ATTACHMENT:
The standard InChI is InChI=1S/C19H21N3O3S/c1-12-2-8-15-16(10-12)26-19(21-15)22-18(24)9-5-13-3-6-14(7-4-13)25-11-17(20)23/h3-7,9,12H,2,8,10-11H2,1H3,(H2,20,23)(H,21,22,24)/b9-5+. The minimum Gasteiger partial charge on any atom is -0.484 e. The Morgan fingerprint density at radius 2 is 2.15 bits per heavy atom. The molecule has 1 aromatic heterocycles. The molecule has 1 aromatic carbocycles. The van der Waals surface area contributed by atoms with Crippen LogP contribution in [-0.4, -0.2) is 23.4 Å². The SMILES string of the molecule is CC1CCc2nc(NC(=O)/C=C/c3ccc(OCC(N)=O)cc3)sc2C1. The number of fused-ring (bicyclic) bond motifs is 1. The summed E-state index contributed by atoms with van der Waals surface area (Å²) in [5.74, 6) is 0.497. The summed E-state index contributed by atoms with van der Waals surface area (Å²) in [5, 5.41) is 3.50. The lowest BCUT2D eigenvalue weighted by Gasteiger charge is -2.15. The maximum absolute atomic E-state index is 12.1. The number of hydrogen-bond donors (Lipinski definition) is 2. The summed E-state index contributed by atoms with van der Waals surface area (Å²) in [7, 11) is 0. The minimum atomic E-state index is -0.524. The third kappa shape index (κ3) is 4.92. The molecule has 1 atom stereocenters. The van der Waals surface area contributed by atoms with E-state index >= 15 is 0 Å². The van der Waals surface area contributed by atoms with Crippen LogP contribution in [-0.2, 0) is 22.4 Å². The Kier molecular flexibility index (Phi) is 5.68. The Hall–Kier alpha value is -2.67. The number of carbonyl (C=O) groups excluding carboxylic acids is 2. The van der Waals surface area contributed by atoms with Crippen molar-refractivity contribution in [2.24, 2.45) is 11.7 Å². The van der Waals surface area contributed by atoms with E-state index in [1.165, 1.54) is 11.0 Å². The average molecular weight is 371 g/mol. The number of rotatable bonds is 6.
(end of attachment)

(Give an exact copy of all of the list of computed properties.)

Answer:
The standard InChI is InChI=1S/C19H21N3O3S/c1-12-2-8-15-16(10-12)26-19(21-15)22-18(24)9-5-13-3-6-14(7-4-13)25-11-17(20)23/h3-7,9,12H,2,8,10-11H2,1H3,(H2,20,23)(H,21,22,24)/b9-5+. The minimum Gasteiger partial charge on any atom is -0.484 e. The Morgan fingerprint density at radius 2 is 2.15 bits per heavy atom. The molecule has 1 aromatic heterocycles. The molecule has 1 aromatic carbocycles. The van der Waals surface area contributed by atoms with Crippen LogP contribution in [-0.4, -0.2) is 23.4 Å². The SMILES string of the molecule is CC1CCc2nc(NC(=O)/C=C/c3ccc(OCC(N)=O)cc3)sc2C1. The number of fused-ring (bicyclic) bond motifs is 1. The summed E-state index contributed by atoms with van der Waals surface area (Å²) in [5.74, 6) is 0.497. The summed E-state index contributed by atoms with van der Waals surface area (Å²) in [5, 5.41) is 3.50. The lowest BCUT2D eigenvalue weighted by Gasteiger charge is -2.15. The maximum absolute atomic E-state index is 12.1. The number of hydrogen-bond donors (Lipinski definition) is 2. The summed E-state index contributed by atoms with van der Waals surface area (Å²) in [7, 11) is 0. The minimum atomic E-state index is -0.524. The third kappa shape index (κ3) is 4.92. The molecule has 1 atom stereocenters. The van der Waals surface area contributed by atoms with E-state index >= 15 is 0 Å². The van der Waals surface area contributed by atoms with Crippen LogP contribution in [-0.2, 0) is 22.4 Å². The Kier molecular flexibility index (Phi) is 5.68. The Hall–Kier alpha value is -2.67. The number of carbonyl (C=O) groups excluding carboxylic acids is 2. The van der Waals surface area contributed by atoms with Crippen molar-refractivity contribution in [2.24, 2.45) is 11.7 Å². The van der Waals surface area contributed by atoms with E-state index in [1.165, 1.54) is 11.0 Å². The average molecular weight is 371 g/mol. The number of rotatable bonds is 6.